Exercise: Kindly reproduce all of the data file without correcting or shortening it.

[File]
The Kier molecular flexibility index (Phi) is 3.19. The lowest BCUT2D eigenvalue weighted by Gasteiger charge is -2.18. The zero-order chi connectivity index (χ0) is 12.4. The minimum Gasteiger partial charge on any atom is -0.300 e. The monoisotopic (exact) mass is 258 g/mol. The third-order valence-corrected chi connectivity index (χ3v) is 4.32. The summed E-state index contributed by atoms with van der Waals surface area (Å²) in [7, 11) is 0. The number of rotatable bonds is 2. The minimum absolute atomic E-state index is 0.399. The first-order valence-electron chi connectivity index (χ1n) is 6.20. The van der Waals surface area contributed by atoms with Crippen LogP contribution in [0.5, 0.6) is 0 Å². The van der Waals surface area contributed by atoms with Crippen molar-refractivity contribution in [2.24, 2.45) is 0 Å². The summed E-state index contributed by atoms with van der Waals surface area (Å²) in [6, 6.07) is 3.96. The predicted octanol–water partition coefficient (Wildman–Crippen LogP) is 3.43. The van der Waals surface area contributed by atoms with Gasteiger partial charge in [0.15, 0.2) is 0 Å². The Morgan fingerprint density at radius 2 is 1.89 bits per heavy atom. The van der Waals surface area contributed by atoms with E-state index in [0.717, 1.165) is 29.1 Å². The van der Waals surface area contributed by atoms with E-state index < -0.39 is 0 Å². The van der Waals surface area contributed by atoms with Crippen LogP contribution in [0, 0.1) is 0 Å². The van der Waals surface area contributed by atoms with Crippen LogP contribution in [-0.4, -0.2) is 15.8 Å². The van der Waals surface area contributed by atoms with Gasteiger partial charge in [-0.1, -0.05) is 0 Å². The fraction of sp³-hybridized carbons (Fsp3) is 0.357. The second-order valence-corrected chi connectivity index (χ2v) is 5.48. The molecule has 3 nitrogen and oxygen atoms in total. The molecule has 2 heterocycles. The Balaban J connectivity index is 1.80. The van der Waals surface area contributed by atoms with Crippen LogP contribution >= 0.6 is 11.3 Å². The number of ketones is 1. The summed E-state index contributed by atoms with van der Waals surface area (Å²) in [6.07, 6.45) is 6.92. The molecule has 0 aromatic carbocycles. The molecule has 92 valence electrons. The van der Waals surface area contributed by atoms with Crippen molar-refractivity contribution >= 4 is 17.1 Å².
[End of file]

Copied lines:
The Kier molecular flexibility index (Phi) is 3.19. The lowest BCUT2D eigenvalue weighted by Gasteiger charge is -2.18. The zero-order chi connectivity index (χ0) is 12.4. The minimum Gasteiger partial charge on any atom is -0.300 e. The monoisotopic (exact) mass is 258 g/mol. The third-order valence-corrected chi connectivity index (χ3v) is 4.32. The summed E-state index contributed by atoms with van der Waals surface area (Å²) in [7, 11) is 0. The number of rotatable bonds is 2. The minimum absolute atomic E-state index is 0.399. The first-order valence-electron chi connectivity index (χ1n) is 6.20. The van der Waals surface area contributed by atoms with Crippen LogP contribution in [0.5, 0.6) is 0 Å². The van der Waals surface area contributed by atoms with Crippen molar-refractivity contribution in [2.24, 2.45) is 0 Å². The summed E-state index contributed by atoms with van der Waals surface area (Å²) in [6, 6.07) is 3.96. The predicted octanol–water partition coefficient (Wildman–Crippen LogP) is 3.43. The van der Waals surface area contributed by atoms with Gasteiger partial charge in [0.15, 0.2) is 0 Å². The Morgan fingerprint density at radius 2 is 1.89 bits per heavy atom. The van der Waals surface area contributed by atoms with E-state index in [0.717, 1.165) is 29.1 Å². The van der Waals surface area contributed by atoms with E-state index < -0.39 is 0 Å². The van der Waals surface area contributed by atoms with Crippen LogP contribution in [0, 0.1) is 0 Å². The van der Waals surface area contributed by atoms with Crippen LogP contribution in [-0.4, -0.2) is 15.8 Å². The van der Waals surface area contributed by atoms with Gasteiger partial charge in [-0.1, -0.05) is 0 Å². The fraction of sp³-hybridized carbons (Fsp3) is 0.357. The second-order valence-corrected chi connectivity index (χ2v) is 5.48. The molecule has 3 nitrogen and oxygen atoms in total. The molecule has 2 heterocycles. The Balaban J connectivity index is 1.80. The van der Waals surface area contributed by atoms with Crippen LogP contribution >= 0.6 is 11.3 Å². The number of ketones is 1. The summed E-state index contributed by atoms with van der Waals surface area (Å²) in [6.07, 6.45) is 6.92. The molecule has 0 aromatic carbocycles. The molecule has 92 valence electrons. The van der Waals surface area contributed by atoms with Crippen molar-refractivity contribution >= 4 is 17.1 Å².